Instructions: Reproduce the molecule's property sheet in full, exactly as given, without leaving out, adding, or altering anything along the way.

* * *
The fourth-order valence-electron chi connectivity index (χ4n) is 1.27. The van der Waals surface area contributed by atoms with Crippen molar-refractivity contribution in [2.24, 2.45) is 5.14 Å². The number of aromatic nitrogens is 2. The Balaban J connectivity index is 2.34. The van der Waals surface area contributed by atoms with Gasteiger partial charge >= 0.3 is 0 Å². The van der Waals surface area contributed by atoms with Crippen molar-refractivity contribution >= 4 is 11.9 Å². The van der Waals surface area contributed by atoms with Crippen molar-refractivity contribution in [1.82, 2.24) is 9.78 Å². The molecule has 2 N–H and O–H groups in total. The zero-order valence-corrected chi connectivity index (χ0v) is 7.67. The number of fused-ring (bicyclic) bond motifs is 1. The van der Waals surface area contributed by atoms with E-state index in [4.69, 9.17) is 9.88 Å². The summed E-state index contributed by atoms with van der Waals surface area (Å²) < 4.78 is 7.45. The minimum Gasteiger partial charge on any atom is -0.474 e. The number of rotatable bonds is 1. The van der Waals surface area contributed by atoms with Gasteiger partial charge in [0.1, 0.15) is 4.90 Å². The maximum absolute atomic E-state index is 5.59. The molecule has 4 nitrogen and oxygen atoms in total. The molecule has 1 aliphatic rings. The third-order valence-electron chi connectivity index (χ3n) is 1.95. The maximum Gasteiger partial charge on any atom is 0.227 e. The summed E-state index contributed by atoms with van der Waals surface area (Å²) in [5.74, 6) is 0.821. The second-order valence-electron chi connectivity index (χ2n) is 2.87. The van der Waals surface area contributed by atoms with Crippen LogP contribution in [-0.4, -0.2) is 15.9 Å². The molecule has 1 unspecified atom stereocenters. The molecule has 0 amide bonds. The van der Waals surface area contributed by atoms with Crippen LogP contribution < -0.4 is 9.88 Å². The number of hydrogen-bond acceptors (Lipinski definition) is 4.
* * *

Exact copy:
The fourth-order valence-electron chi connectivity index (χ4n) is 1.27. The van der Waals surface area contributed by atoms with Crippen molar-refractivity contribution in [2.24, 2.45) is 5.14 Å². The number of aromatic nitrogens is 2. The Balaban J connectivity index is 2.34. The van der Waals surface area contributed by atoms with Gasteiger partial charge >= 0.3 is 0 Å². The van der Waals surface area contributed by atoms with Crippen molar-refractivity contribution >= 4 is 11.9 Å². The van der Waals surface area contributed by atoms with Crippen molar-refractivity contribution in [1.82, 2.24) is 9.78 Å². The molecule has 2 N–H and O–H groups in total. The zero-order valence-corrected chi connectivity index (χ0v) is 7.67. The number of fused-ring (bicyclic) bond motifs is 1. The van der Waals surface area contributed by atoms with E-state index in [4.69, 9.17) is 9.88 Å². The summed E-state index contributed by atoms with van der Waals surface area (Å²) < 4.78 is 7.45. The minimum Gasteiger partial charge on any atom is -0.474 e. The number of rotatable bonds is 1. The van der Waals surface area contributed by atoms with Gasteiger partial charge in [0.1, 0.15) is 4.90 Å². The maximum absolute atomic E-state index is 5.59. The molecule has 4 nitrogen and oxygen atoms in total. The molecule has 1 aliphatic rings. The third-order valence-electron chi connectivity index (χ3n) is 1.95. The maximum Gasteiger partial charge on any atom is 0.227 e. The summed E-state index contributed by atoms with van der Waals surface area (Å²) in [5.74, 6) is 0.821. The second-order valence-electron chi connectivity index (χ2n) is 2.87. The van der Waals surface area contributed by atoms with Crippen LogP contribution in [-0.4, -0.2) is 15.9 Å². The molecule has 1 unspecified atom stereocenters. The molecule has 0 amide bonds. The van der Waals surface area contributed by atoms with Crippen LogP contribution < -0.4 is 9.88 Å². The number of hydrogen-bond acceptors (Lipinski definition) is 4.